In the third quarter of this year, more businesses floated on the London Stock Exchange than any other bourse across Europe, the Middle East, India and Africa, EY revealed today in its IPO Eye.
Investor interest is being driven by the quality of the FTSE's performance against the low value of the pound, the report said, as cross-border IPOs accounted for 12 per cent of the listings and represented 56 per cent of the £2.9bn proceeds.
"The resilience of London's IPO market reinforces the City's position as the most international financial centre, open and ready for business," said Marcus Stuttard, Head of Aim and UK Primary Markets at the London Stock Exchange Group.
"London Stock Exchange Group's diverse, deep and liquid pools of capital support the funding, growth and innovation of companies from the UK and around the world."
There were 30 London IPOs between July and September, with 14 on the main market raising £2.01bn and 16 its smaller sister market Aim generating £916m.
Financial services dominated the quarter, claiming 16 of the floats. But EY has noted that performance in other sectors is troublingly poor.
“It is still a source of concern that, outside the real estate and financial services sectors, businesses in the main market and – to a slightly lesser extent – Aim are still finding it difficult to achieve their desired pricing,” said EY's IPO leader Scott McCubbin.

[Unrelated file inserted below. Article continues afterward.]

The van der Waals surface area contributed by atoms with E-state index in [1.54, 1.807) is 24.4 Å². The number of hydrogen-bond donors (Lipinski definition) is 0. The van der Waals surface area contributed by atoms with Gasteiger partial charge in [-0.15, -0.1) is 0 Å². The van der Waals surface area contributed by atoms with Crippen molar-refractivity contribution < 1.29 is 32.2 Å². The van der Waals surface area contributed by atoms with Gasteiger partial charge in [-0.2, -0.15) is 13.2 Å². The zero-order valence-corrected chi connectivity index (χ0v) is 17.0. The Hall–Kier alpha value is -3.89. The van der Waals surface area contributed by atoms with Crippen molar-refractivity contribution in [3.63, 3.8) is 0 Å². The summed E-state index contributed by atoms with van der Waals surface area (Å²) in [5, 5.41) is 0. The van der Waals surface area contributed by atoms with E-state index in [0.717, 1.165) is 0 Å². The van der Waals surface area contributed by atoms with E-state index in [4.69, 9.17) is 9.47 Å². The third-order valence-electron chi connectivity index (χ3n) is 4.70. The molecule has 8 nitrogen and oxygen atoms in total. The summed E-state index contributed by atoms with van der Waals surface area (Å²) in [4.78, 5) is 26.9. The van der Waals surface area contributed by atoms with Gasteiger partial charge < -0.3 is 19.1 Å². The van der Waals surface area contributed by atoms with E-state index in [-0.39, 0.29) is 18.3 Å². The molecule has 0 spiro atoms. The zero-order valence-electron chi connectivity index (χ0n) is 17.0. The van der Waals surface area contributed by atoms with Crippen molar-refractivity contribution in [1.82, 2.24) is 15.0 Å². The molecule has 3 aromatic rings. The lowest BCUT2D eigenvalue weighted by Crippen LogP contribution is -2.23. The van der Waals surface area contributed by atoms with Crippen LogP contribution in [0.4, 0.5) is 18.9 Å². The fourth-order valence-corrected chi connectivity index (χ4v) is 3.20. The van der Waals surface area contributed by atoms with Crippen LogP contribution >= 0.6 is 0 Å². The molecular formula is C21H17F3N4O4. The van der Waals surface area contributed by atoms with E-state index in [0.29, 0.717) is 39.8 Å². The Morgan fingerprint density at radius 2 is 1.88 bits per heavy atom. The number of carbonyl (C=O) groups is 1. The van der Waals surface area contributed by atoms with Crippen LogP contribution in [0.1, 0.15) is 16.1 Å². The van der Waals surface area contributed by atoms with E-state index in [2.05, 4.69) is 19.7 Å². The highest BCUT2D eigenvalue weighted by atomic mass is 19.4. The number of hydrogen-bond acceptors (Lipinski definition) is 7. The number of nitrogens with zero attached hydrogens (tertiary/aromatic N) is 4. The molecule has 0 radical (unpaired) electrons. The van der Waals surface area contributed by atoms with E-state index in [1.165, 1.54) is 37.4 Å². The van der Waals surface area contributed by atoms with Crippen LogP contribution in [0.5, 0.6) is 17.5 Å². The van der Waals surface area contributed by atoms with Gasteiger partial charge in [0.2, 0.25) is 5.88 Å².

“Until we see the return of strong local main market listings, the UK IPO market’s full recovery is far from certain.”
There was only one private equity-backed float in the quarter, which the report said is indicative of this weak performance outside financial services.
However, the final quarter is set to be even stronger than the third, according to EY, with a solid pipeline of Aim and main market listings ahead.
London should be able to mirror global IPO activity, which is approaching its busiest year in 2017 since 2007. An estimated 1,600 to 1,700 are estimated to take place, raising between $190bn (£142bn) and $200bn, supported by rallying markets and low volatility.